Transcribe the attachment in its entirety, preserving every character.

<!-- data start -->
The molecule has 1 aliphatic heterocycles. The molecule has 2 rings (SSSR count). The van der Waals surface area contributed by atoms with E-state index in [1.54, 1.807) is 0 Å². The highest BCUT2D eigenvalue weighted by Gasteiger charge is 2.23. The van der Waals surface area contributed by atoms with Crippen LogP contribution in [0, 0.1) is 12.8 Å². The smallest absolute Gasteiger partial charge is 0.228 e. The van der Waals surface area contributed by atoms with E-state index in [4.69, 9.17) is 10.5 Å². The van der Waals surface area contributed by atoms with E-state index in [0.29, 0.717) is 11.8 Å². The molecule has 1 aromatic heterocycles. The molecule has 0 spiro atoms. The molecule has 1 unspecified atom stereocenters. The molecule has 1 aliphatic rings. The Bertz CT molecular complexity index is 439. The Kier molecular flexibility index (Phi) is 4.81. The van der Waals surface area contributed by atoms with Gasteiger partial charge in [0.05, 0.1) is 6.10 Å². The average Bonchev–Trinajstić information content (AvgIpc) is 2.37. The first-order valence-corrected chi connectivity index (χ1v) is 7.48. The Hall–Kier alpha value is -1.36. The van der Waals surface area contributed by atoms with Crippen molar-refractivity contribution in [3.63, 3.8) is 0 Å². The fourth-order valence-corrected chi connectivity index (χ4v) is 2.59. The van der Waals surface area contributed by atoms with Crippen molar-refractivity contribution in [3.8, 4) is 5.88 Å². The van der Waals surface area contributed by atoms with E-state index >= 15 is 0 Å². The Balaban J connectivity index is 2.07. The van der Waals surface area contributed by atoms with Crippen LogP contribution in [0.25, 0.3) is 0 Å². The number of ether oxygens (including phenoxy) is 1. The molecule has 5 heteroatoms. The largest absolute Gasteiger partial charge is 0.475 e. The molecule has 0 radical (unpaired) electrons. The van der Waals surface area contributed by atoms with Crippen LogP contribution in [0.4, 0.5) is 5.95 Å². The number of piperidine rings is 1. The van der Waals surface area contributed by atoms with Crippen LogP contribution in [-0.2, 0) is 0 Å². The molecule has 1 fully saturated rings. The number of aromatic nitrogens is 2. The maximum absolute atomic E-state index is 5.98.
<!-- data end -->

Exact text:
The molecule has 1 aliphatic heterocycles. The molecule has 2 rings (SSSR count). The van der Waals surface area contributed by atoms with E-state index in [1.54, 1.807) is 0 Å². The highest BCUT2D eigenvalue weighted by Gasteiger charge is 2.23. The van der Waals surface area contributed by atoms with Crippen LogP contribution in [0, 0.1) is 12.8 Å². The smallest absolute Gasteiger partial charge is 0.228 e. The van der Waals surface area contributed by atoms with E-state index in [4.69, 9.17) is 10.5 Å². The van der Waals surface area contributed by atoms with E-state index in [0.29, 0.717) is 11.8 Å². The molecule has 1 aromatic heterocycles. The molecule has 0 spiro atoms. The molecule has 1 unspecified atom stereocenters. The molecule has 1 aliphatic rings. The Bertz CT molecular complexity index is 439. The Kier molecular flexibility index (Phi) is 4.81. The van der Waals surface area contributed by atoms with Gasteiger partial charge in [0.05, 0.1) is 6.10 Å². The average Bonchev–Trinajstić information content (AvgIpc) is 2.37. The first-order valence-corrected chi connectivity index (χ1v) is 7.48. The Hall–Kier alpha value is -1.36. The van der Waals surface area contributed by atoms with Crippen molar-refractivity contribution in [3.63, 3.8) is 0 Å². The fourth-order valence-corrected chi connectivity index (χ4v) is 2.59. The van der Waals surface area contributed by atoms with Crippen molar-refractivity contribution in [3.8, 4) is 5.88 Å². The van der Waals surface area contributed by atoms with E-state index >= 15 is 0 Å². The Balaban J connectivity index is 2.07. The van der Waals surface area contributed by atoms with Crippen LogP contribution in [0.25, 0.3) is 0 Å². The number of ether oxygens (including phenoxy) is 1. The molecule has 5 heteroatoms. The largest absolute Gasteiger partial charge is 0.475 e. The molecule has 0 radical (unpaired) electrons. The van der Waals surface area contributed by atoms with Crippen LogP contribution in [0.4, 0.5) is 5.95 Å². The number of piperidine rings is 1. The van der Waals surface area contributed by atoms with Crippen LogP contribution in [-0.2, 0) is 0 Å². The molecule has 1 fully saturated rings. The number of aromatic nitrogens is 2. The maximum absolute atomic E-state index is 5.98.